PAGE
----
SHUSTER: Well, I doubt that Hasan Rowhani would go that far. I don't think that he has ever used that kind of rhetoric in discussing politics in Iran. And I think that those who support him would be reluctant at least in public to go that far. But the assumption was - and now we get into speculation, but the assumption was that the supreme leader, Ali Khamenei, would choose a successor and have the vote count engineered to name that successor the next president of Iran, and most people who held that view focused on Saeed Jalili who is the current nuclear negotiator and very much resistant to change and resistant to progress in talks on the nuclear side.
So there may - there are certainly - I think many voters certainly see this vote as a repudiation of the current regime. But Rowhani is as - he's been called a consummate insider and presumably he'll use that perch to pursue policies that he believes in.
CONAN: I wanted to read from a couple of op-eds commenting on the election. And this is from today's Wall Street Journal by Sohrab Ahmari who's described as an assistant books editor at the Journal and skeptical of Mr. Rowhani's moderation. He quotes him at a pro-regime rally in July 1999: At dusk yesterday we received a decisive revolutionary order to crush mercilessly and monumentally any move of these opportunist elements wherever it may occur. From today our people shall witness how in the arena our law enforcement force shall deal with these opportunists and riotous elements, if they simply dare to show their faces.
The opportunists and riotous elements Mr. Rowhani referred to were university students staging pro-democracy protests. His words at the time were widely viewed as a declaration of war. Excuse me. Beyond Iran's borders, Mr. Rowhani has largely favored resistance and nuclear defiance. The op-ed continues, during the campaign, he boasted of how during his tenure as negotiator Iran didn't suspend enrichment. On the contrary, we completed the program. On Syria, (unintelligible) Mr. Rowhani to back the ruling establishment's pro-Assad policy.
Is moderation a term we have to take with - relatively in Iran?
SHUSTER: Well, not just in Iran. In any nation, if there's change and there are candidates that come forward that claim a certain political spot in the political spectrum, you have to wait to see what they do for sure. The truth is that Iran has had a tumultuous history since that time in the late 1990s when Mohammad Khatami was president and Rowhani was his - the head of his national security council. And these are always complex matters in Iran, and I don't think we have had anyone come forward over the last 15 years or longer in Iran who you could truly say was a Westernizing, you know, who advocated Westernization of politics in Iran. That won't fly in Iran for a lot of the reasons that we already know.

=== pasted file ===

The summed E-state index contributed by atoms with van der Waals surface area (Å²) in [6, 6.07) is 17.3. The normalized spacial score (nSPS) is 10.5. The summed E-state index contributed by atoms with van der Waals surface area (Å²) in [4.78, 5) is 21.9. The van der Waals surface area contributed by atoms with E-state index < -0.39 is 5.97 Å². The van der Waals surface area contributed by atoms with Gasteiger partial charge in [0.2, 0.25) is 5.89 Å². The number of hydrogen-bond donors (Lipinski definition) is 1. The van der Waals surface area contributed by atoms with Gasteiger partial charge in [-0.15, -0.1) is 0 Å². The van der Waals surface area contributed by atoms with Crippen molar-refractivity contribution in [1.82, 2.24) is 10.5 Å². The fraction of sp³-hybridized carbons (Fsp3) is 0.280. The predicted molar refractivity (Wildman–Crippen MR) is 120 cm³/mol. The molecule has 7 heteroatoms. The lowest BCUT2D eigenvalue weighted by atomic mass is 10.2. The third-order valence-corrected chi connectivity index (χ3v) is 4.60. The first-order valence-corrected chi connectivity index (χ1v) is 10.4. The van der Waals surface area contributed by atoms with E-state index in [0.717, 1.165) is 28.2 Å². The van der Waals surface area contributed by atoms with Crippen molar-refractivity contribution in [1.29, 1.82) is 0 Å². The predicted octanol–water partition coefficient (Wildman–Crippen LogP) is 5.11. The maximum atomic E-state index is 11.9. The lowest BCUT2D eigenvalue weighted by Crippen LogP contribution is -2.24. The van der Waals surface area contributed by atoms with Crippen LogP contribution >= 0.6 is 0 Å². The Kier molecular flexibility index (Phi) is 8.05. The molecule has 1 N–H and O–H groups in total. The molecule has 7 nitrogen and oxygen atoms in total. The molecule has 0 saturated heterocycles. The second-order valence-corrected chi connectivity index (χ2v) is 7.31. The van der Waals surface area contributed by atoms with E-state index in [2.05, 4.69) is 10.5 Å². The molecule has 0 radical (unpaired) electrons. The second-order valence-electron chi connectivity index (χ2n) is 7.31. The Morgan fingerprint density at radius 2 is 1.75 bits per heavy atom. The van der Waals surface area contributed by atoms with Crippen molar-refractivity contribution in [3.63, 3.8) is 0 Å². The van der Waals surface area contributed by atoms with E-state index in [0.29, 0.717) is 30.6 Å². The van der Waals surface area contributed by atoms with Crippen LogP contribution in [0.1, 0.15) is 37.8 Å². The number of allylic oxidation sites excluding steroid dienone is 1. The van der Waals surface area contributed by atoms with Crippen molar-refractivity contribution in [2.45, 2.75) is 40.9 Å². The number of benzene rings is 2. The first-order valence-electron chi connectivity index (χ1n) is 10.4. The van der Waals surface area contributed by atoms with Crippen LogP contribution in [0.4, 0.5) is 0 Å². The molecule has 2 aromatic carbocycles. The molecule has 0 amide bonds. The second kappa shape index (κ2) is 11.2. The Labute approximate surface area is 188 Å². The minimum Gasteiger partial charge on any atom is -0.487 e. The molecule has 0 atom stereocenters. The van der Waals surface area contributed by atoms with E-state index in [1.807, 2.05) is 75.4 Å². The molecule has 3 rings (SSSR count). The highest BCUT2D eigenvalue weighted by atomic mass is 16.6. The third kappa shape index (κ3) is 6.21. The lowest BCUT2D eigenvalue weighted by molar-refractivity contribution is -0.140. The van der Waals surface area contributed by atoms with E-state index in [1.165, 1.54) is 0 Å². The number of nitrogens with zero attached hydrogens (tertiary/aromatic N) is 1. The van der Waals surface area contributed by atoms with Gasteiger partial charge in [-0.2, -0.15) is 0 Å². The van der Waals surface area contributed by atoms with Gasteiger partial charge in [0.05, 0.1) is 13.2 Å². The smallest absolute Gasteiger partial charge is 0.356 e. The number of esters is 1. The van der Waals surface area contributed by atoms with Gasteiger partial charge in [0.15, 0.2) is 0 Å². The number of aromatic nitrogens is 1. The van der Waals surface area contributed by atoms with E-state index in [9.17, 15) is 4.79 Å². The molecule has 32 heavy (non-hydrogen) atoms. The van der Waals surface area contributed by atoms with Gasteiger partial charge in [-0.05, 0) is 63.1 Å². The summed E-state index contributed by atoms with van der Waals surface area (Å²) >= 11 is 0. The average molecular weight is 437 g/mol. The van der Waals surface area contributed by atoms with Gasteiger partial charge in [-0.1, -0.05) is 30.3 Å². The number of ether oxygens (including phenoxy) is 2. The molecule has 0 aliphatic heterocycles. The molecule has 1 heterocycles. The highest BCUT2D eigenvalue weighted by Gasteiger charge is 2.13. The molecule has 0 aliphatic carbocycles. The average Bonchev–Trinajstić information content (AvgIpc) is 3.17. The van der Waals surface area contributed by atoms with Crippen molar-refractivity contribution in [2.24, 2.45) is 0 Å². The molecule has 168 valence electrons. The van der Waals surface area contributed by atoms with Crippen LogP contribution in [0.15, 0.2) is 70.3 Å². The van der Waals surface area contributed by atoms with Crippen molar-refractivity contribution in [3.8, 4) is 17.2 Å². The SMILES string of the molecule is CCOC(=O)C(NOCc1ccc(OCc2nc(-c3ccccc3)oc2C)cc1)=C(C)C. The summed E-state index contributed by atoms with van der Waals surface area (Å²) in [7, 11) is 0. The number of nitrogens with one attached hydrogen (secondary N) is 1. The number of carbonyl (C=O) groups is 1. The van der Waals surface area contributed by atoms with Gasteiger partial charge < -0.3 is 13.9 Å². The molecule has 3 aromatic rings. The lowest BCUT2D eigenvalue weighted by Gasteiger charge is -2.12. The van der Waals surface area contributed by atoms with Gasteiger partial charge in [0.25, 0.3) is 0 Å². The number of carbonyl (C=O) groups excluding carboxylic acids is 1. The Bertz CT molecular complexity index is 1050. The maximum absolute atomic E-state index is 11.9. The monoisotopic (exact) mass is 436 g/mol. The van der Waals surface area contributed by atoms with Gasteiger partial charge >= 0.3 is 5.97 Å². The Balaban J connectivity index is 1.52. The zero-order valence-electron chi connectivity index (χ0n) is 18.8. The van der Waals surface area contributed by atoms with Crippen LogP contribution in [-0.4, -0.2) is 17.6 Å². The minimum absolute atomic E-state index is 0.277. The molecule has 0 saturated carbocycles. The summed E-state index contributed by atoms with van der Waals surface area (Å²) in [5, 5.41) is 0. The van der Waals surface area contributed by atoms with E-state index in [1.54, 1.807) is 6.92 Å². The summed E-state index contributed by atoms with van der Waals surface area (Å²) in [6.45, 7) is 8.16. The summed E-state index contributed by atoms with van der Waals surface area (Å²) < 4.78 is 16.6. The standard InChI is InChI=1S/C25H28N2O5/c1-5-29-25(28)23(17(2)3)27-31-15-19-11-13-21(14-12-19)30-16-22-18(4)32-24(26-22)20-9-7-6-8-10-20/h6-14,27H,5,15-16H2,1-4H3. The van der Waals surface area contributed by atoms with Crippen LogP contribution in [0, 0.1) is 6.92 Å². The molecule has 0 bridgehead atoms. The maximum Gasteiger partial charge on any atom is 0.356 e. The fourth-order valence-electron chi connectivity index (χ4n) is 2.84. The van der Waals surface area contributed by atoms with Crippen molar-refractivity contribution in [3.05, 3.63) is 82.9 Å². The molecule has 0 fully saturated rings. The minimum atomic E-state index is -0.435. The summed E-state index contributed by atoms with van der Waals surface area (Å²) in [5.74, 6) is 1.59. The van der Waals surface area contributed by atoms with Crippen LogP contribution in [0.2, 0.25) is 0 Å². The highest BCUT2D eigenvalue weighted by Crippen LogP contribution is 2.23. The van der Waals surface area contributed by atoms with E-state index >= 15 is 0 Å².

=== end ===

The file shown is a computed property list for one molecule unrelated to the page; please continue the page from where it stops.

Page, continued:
But a lot of history has taken place since that time that's cited in the Wall Street Journal piece. A lot of changes occurred. It's been tumultuous, and political leaders and political characters do change or can change over time. We'll have to see where Rowhani comes down on some of these things.
CONAN: And in the Foreign Affairs magazine, Suzanne Maloney, who's at the Saban Center for Middle East Policy at the Brookings Institution, I think sometimes Iranian democracy has been mocked as one man, one vote, and that man, of course, is Ayatollah Khamenei. She wondered why he allowed the results to stand as just you had, Mike, earlier.
One explanation she writes is that the ayatollah simply miscalculated and found himself overtaken by events when Rowhani's candidacy surged with little forewarning. When his expectations moved off base last Friday, Khamenei could've simply opted not to risk a repeat of 2009. There is another possibility, however, one that better explains Khamenei's strangely permissive attitude towards Rowhani's edgy campaign and towards the extraordinary debate that took place among the eight remaining presidential candidates on state television just a week before the election. In that discussion, an exchange about general foreign policy issues morphed unexpectedly into a mutiny on the nuclear issue. One candidate, Ali Akbar Velayati, a scion of the regime's conservative base, attacked Jalili for failing to strike a nuclear deal and permitting U.S.-backed sanctions on Iran to increase.
The amazingly candid discussion that followed was an acknowledgement that the sanctions-induced miseries of the Iranian public can no longer be soothed with nuclear pageantry or even appeals to regional nationalism. And that suggests that in some ways, at least, the sanctions that have been imposed because of that are beginning to have a real effect on Iranian politics.
SHUSTER: I think there's a lot of wisdom in what she writes. I think that it's true that the sanctions have been very, very tough on the Iranian economy over the past year, year and a half. And Rowhani, during the campaign, really raised that and focused probably more than other candidates on Ahmadinejad's mismanagement of the economy and the conservatives' mismanagement of economy. And these things are related. They're not separate.